In 829 Ansgar went to Birka on Lake Mälaren, Sweden, with his aide friar Witmar, and a small congregation was formed in 831 which included the king's own steward Hergeir. Conversion was slow, however, and most Scandinavian lands were only completely Christianised at the time of rulers such as Saint Canute IV of Denmark and Olaf I of Norway in the years following AD 1000.
Although by 800 Western Europe was ruled entirely by Christian kings, East and Central Europe remained an area of missionary activity. For example, in the 9th century Cyril and Methodius had extensive missionary success in the region among the Slavic peoples, translating the Bible and liturgy into Slavonic. The Baptism of Kiev in 988 spread Christianity throughout Kievan Rus', establishing Christianity among Ukraine, Belarus and Russia.
In the 9th and 10th centuries, Christianity made great inroads into Eastern Europe, including Bulgaria and Kievan Rus'. The evangelisation, or Christianisation, of the Slavs was initiated by one of Byzantium's most learned churchmen—the Patriarch Photios I of Constantinople (Photius). The Byzantine emperor Michael III chose Cyril and Methodius in response to a request from Rastislav, the king of Moravia who wanted missionaries that could minister to the Moravians in their own language.
The two brothers spoke the local Slavonic vernacular and translated the Bible and many of the prayer books.As the translations prepared by them were copied by speakers of other dialects, the hybrid literary language Old Church Slavonic was created.
Methodius later went on to convert the Serbs.Some of the disciples returned to Bulgaria where they were welcomed by the Bulgarian Knyaz Boris I who viewed the Slavonic liturgy as a way to counteract Byzantine influence in the country. In a short time the disciples of Cyril and Methodius managed to prepare and instruct the future Slavic clergy into the Glagolitic alphabet and the biblical texts.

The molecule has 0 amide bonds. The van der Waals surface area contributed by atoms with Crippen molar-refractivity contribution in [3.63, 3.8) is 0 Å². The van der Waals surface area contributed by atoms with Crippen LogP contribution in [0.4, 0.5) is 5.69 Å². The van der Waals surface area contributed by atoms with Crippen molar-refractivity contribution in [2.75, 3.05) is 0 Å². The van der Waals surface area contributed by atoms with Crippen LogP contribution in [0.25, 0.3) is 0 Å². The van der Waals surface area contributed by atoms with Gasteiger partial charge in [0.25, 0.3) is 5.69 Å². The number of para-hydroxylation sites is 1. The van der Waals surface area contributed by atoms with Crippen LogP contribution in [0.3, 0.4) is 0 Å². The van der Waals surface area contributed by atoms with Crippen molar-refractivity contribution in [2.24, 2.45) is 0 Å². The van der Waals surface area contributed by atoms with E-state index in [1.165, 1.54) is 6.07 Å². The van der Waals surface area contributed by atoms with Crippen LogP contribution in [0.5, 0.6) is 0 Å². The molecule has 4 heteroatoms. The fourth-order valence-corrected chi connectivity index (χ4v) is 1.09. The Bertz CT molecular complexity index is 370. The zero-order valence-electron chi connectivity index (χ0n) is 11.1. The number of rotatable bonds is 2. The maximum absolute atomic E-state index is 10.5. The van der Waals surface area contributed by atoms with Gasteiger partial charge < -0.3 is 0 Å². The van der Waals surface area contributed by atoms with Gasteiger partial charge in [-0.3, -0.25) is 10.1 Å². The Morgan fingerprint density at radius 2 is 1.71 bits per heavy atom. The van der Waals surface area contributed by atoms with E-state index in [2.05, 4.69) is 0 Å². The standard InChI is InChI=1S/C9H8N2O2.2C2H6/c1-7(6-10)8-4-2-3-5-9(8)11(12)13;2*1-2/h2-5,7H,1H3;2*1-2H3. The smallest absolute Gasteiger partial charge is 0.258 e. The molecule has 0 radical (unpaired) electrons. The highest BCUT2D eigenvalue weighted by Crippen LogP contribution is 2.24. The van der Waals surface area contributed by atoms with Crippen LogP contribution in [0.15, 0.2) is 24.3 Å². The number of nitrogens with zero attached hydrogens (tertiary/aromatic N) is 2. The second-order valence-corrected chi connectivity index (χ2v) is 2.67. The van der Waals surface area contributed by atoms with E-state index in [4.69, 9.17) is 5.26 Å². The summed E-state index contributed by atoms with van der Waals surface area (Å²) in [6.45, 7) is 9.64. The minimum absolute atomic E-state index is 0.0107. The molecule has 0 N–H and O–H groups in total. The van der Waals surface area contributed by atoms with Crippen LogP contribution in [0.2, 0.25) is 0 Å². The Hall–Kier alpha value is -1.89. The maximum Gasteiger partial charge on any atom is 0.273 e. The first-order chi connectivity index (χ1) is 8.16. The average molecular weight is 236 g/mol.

Bulgaria was officially recognised as a patriarchate by Constantinople in 927, Serbia in 1346, and Russia in 1589. All these nations, however, had been converted long before these dates.
The missionaries to the East and South Slavs had great success in part because they used the people's native language rather than Latin as the Roman priests did, or Greek.
When king Rastislav of Moravia asked Byzantium for teachers who could minister to the Moravians in their own language, Byzantine emperor Michael III chose two brothers, Cyril and Methodius. As their mother was a Slav from the hinterlands of Thessaloniki, the two brothers had been raised speaking the local Slavonic vernacular. Once commissioned, they immediately set about creating an alphabet, the Glagolitic alphabet. They then translated the Scripture and the liturgy into Slavonic.
This Slavic dialect became the basis of Old Church Slavonic which later evolved into Church Slavonic which is the common liturgical language still used by the Russian Orthodox Church and other Slavic Orthodox Christians.
Bulgaria was a pagan country since its establishment in 681 until 864 when Boris I (852–889) converted to Christianity. The reasons for that decision were complex; the most important factors were that Bulgaria was situated between two powerful Christian empires, Byzantium and East Francia; Christian doctrine particularly favoured the position of the monarch as God's representative on Earth, while Boris also saw it as a way to overcome the differences between Bulgars and Slavs.